There is quite a bit of evicence that this is what really happens; from a game-theoretic perspective it is a predictable consequence of the rules. Whether it is good or bad is a more difficult question; in fact the relevant question is - is there a better system? One obvious alternative is not to give points for being on the wait list. If magnets have the capacity to admit all students who want to attend, this would clearly be a better system. No one would apply unless they wanted to get in; everyone who wanted to get in would get in, so there would be no need to compensate families that wanted to get in but didn't. Notice that we can't tell right now how the capacity of magnets compare to the number of students that want to get in. Of course many more applications are received than there are slots; but many of those applications are strategic, and we don't know how many are of this sort.

Game theory can't answer the question of how many applications are strategic. It does, however, tell us how we might find out. The school system could contact a small random sample of parents with children on the waiting list, and offer them the opportunity to get in, with no loss of points for refusing. Only those families that really wanted to go would accept, and so we could get a pretty accurate idea of what proportion of the applications are strategic.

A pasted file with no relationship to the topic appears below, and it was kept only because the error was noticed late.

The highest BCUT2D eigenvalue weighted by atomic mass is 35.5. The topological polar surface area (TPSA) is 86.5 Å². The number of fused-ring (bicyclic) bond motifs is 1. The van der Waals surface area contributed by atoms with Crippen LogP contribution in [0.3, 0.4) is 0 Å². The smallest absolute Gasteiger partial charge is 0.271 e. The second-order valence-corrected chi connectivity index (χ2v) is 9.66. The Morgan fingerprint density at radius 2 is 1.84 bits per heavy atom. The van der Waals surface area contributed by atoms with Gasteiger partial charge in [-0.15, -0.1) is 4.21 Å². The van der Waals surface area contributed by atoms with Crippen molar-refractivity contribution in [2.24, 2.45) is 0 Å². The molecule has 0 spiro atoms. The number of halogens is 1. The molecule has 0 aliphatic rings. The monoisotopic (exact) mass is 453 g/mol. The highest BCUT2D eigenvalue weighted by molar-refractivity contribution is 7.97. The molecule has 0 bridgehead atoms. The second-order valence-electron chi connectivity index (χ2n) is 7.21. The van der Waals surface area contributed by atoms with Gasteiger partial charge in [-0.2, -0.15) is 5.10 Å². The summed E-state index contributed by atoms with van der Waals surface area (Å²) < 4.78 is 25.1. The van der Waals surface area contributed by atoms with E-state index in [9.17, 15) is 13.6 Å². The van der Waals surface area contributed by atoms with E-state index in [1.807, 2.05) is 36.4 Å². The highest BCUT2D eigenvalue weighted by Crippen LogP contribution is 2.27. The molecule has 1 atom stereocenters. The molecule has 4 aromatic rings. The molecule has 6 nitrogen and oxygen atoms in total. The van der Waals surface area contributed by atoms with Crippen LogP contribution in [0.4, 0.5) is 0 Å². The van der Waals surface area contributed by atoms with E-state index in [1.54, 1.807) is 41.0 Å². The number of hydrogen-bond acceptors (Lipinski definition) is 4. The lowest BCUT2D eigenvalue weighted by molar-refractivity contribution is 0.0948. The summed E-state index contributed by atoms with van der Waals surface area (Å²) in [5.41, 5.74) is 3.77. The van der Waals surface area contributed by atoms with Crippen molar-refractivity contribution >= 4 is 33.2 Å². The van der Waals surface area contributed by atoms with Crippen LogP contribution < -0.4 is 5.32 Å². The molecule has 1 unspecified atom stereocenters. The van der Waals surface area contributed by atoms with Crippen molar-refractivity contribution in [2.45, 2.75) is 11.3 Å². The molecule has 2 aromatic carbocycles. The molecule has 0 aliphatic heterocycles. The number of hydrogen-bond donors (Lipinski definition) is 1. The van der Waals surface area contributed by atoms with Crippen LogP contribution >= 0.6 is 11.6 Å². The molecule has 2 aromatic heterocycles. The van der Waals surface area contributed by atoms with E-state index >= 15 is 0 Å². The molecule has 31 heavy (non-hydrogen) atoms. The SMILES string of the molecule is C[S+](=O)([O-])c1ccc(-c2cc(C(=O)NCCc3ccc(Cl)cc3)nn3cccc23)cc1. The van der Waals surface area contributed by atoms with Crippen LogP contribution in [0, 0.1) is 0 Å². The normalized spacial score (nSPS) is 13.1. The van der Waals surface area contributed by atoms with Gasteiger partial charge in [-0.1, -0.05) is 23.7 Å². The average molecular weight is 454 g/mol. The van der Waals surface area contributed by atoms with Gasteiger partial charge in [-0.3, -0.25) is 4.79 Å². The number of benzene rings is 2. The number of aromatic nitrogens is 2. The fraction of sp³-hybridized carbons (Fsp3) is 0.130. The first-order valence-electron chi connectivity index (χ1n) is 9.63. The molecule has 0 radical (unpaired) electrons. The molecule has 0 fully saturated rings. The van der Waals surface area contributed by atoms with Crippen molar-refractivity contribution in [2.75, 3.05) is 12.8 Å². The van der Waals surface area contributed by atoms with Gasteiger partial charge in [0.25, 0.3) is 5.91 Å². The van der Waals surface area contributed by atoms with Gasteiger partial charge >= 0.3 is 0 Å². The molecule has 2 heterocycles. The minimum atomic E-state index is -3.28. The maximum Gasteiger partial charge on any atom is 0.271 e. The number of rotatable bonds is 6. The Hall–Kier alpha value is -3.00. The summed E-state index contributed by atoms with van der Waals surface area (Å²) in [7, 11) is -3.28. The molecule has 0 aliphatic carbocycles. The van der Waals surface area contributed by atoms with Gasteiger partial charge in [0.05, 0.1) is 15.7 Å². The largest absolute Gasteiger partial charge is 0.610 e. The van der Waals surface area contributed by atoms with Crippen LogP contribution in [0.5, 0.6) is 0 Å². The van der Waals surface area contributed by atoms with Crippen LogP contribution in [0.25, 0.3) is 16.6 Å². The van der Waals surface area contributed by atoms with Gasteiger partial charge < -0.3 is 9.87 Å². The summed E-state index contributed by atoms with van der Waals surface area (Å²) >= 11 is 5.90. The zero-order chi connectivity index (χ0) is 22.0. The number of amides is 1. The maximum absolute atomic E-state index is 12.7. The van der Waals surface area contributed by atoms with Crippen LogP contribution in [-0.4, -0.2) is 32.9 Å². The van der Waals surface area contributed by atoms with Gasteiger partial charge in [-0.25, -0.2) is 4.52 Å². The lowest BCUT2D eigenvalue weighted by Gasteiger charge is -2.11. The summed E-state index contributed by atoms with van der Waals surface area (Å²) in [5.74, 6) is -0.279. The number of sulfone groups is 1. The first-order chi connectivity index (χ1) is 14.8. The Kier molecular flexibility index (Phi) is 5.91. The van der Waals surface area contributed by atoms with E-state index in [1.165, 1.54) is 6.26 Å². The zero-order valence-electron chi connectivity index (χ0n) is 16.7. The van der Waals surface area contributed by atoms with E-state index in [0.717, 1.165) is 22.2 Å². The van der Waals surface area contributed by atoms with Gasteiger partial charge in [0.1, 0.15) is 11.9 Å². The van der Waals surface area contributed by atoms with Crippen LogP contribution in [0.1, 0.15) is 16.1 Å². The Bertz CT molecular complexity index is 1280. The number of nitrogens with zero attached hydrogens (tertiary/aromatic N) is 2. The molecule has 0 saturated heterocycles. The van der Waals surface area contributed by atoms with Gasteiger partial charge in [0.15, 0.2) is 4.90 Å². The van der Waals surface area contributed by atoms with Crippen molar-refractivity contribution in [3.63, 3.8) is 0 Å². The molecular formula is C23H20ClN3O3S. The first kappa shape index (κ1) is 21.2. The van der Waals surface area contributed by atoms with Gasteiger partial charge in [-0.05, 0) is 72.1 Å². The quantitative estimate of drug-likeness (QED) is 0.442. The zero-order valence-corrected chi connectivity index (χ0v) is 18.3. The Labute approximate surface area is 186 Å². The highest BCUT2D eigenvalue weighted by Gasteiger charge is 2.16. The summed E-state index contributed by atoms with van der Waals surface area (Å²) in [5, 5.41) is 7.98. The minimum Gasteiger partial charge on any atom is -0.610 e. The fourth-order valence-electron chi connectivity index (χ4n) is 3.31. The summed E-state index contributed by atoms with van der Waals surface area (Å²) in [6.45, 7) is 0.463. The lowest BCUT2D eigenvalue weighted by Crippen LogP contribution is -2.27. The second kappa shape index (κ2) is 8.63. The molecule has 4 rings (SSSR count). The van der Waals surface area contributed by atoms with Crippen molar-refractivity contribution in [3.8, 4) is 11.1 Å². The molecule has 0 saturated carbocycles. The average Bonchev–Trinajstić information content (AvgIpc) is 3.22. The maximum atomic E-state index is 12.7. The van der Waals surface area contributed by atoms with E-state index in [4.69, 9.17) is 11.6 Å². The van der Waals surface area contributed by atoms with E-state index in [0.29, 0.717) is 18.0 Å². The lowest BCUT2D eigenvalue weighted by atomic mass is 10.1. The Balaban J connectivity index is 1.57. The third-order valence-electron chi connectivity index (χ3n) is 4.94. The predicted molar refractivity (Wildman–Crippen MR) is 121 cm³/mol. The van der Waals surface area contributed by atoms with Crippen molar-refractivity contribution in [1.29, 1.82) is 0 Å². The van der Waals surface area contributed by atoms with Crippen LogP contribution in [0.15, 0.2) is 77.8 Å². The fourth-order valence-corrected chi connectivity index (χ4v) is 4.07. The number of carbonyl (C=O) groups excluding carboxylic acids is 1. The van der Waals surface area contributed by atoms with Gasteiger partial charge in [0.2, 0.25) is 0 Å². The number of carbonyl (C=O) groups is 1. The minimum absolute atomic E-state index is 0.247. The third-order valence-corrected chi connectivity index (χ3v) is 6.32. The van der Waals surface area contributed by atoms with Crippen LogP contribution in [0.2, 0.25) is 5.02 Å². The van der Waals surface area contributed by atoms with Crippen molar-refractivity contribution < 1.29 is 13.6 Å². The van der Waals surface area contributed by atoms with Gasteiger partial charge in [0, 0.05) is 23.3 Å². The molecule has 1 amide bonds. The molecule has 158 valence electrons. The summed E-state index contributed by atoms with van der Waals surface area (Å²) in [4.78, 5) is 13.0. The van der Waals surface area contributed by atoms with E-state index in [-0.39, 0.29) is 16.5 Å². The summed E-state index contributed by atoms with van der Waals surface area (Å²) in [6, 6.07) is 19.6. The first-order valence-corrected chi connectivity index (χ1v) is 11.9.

If the magnets don't have enough capacity, the current rules may be the best. It depends on how many strategic applications there are; how costly it is to have strategic applications; and how many families who apply non-strategically and wind up on the wait list. These questions have empirical answers, but not theoretical answers.

Finally, the existence of strategic applications, if not well understood by the school district, can lead to foolish policy decisions. Generally speaking in LA parents seem reasonably satisfied with local elementary schools, but are unhappy with local middle schools. As a result, most strategic application are probably to elementary schools in order to get points that can be used for a middle school magnet. If in fact there are many more applications to elementary school magnets than there are slots, the school board might reasonably decide to create more elementary magnets. But if most of the magnet applications are strategic - no one actually wants additional elementary school magnets. So in order to understand how many magnets to create, the board would need to first find out how many applications are strategic.